Out of the Shadows

Wednesday, 13 October 2021

Modified rapture: Diana Damrau and Maciej Pikulski in Schumann, Duparc, Strauss & Spanish songs at Wigmore Hall

Diana Damrau
Diana Damrau

Schumann, Duparc, Granados, Turina, Obradors, Strauss; Diana Damrau, Maciej Pikulski; Wigmore Hall

Reviewed by Robert Hugill on 12 October 2021 Star rating: 4.0 (★★★★)
A welcome recital from the German soprano, in an eclectic programme of German, French and Spanish song

Soprano Diana Damrau is a singer whom we have not heard more than we have (most recently in 2018, when illness forced her to drop out of Paris Opera's new production of Meyerbeer's Les Huguenots, see my review) and we last saw her in 2016 as Lucia in Covent Garden's new production of Donizetti's Lucia di Lammermoor, see my review), so it was a pleasure to be able to catch her Wigmore Hall recital on Tuesday, and clearly many others thought so. The hall was full and the response to her first entry on stage was nothing short of rapturous.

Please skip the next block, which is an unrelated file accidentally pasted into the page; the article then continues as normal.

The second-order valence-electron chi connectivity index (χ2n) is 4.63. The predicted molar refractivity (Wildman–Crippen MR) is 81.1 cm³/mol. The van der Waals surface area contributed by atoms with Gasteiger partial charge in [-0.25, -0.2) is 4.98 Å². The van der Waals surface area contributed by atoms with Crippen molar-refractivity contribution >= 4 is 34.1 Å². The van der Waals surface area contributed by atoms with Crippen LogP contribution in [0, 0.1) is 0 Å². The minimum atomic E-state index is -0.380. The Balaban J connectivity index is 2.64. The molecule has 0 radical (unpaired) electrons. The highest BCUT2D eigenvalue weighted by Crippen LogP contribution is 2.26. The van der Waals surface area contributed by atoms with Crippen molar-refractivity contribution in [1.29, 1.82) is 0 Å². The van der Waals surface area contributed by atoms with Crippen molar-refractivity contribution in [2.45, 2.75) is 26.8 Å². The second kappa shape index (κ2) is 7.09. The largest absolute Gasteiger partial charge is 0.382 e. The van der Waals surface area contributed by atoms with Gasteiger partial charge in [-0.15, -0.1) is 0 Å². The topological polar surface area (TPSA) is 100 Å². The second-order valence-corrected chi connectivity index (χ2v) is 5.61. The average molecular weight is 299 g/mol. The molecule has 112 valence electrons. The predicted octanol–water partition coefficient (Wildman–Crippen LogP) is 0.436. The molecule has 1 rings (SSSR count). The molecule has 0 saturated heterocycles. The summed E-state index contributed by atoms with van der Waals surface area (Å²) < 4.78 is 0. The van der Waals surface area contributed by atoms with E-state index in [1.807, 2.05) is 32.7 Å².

At Wigmore Hall on Tuesday 12 October 2021, soprano Diana Damrau and pianist Maciej Pikulski gave a recital which moved from Schumann's Frauenliebe und -leben, through songs by Duparc to a Spanish group with songs by Granados, Turina and Obradors, then finally a group of songs by Richard Strauss. It was quite an eclectic mix, providing a range of styles and contrasts through the evening rather than centring on a single emotional journey, though love was the prevailing theme throughout.

We began with Schumann's Frauenliebe und -leben, a very great cycle indeed though the idea of two male artists (Schumann and poet Chamiso) creating a work about woman's experience must now give us a moment's pause. Damrau and Pikulski didn't contextualise or explain, they simply presented us with the work in a performance where Damrau seemed to embody the female protagonist.

Maciej Pikulski
Maciej Pikulski